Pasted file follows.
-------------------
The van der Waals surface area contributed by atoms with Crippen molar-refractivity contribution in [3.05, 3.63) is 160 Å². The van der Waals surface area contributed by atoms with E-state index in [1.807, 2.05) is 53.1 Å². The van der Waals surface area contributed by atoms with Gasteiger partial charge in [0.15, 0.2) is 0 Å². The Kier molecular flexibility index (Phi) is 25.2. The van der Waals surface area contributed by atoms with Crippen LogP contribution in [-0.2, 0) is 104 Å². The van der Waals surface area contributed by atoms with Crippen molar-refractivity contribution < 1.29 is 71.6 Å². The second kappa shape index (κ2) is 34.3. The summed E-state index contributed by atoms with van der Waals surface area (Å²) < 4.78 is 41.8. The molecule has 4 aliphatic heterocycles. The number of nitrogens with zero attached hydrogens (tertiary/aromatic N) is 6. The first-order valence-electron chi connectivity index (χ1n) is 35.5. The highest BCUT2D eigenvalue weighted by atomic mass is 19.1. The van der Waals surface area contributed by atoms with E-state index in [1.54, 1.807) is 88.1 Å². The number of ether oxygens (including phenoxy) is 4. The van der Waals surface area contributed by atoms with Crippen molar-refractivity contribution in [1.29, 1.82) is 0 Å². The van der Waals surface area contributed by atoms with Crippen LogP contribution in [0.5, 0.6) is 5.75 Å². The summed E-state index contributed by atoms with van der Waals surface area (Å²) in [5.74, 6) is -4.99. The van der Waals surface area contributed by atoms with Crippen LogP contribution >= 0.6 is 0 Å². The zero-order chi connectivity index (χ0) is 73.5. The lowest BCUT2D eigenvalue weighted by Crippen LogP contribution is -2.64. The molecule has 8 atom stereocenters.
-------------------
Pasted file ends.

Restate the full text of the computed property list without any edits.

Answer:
The van der Waals surface area contributed by atoms with Crippen molar-refractivity contribution in [3.05, 3.63) is 160 Å². The van der Waals surface area contributed by atoms with E-state index in [1.807, 2.05) is 53.1 Å². The van der Waals surface area contributed by atoms with Gasteiger partial charge in [0.15, 0.2) is 0 Å². The Kier molecular flexibility index (Phi) is 25.2. The van der Waals surface area contributed by atoms with Crippen LogP contribution in [-0.2, 0) is 104 Å². The van der Waals surface area contributed by atoms with Crippen molar-refractivity contribution < 1.29 is 71.6 Å². The second kappa shape index (κ2) is 34.3. The summed E-state index contributed by atoms with van der Waals surface area (Å²) < 4.78 is 41.8. The molecule has 4 aliphatic heterocycles. The number of nitrogens with zero attached hydrogens (tertiary/aromatic N) is 6. The first-order valence-electron chi connectivity index (χ1n) is 35.5. The highest BCUT2D eigenvalue weighted by atomic mass is 19.1. The van der Waals surface area contributed by atoms with E-state index in [1.54, 1.807) is 88.1 Å². The number of ether oxygens (including phenoxy) is 4. The van der Waals surface area contributed by atoms with Crippen molar-refractivity contribution in [1.29, 1.82) is 0 Å². The van der Waals surface area contributed by atoms with Crippen LogP contribution in [0.5, 0.6) is 5.75 Å². The summed E-state index contributed by atoms with van der Waals surface area (Å²) in [5.74, 6) is -4.99. The van der Waals surface area contributed by atoms with Crippen LogP contribution >= 0.6 is 0 Å². The zero-order chi connectivity index (χ0) is 73.5. The lowest BCUT2D eigenvalue weighted by Crippen LogP contribution is -2.64. The molecule has 8 atom stereocenters.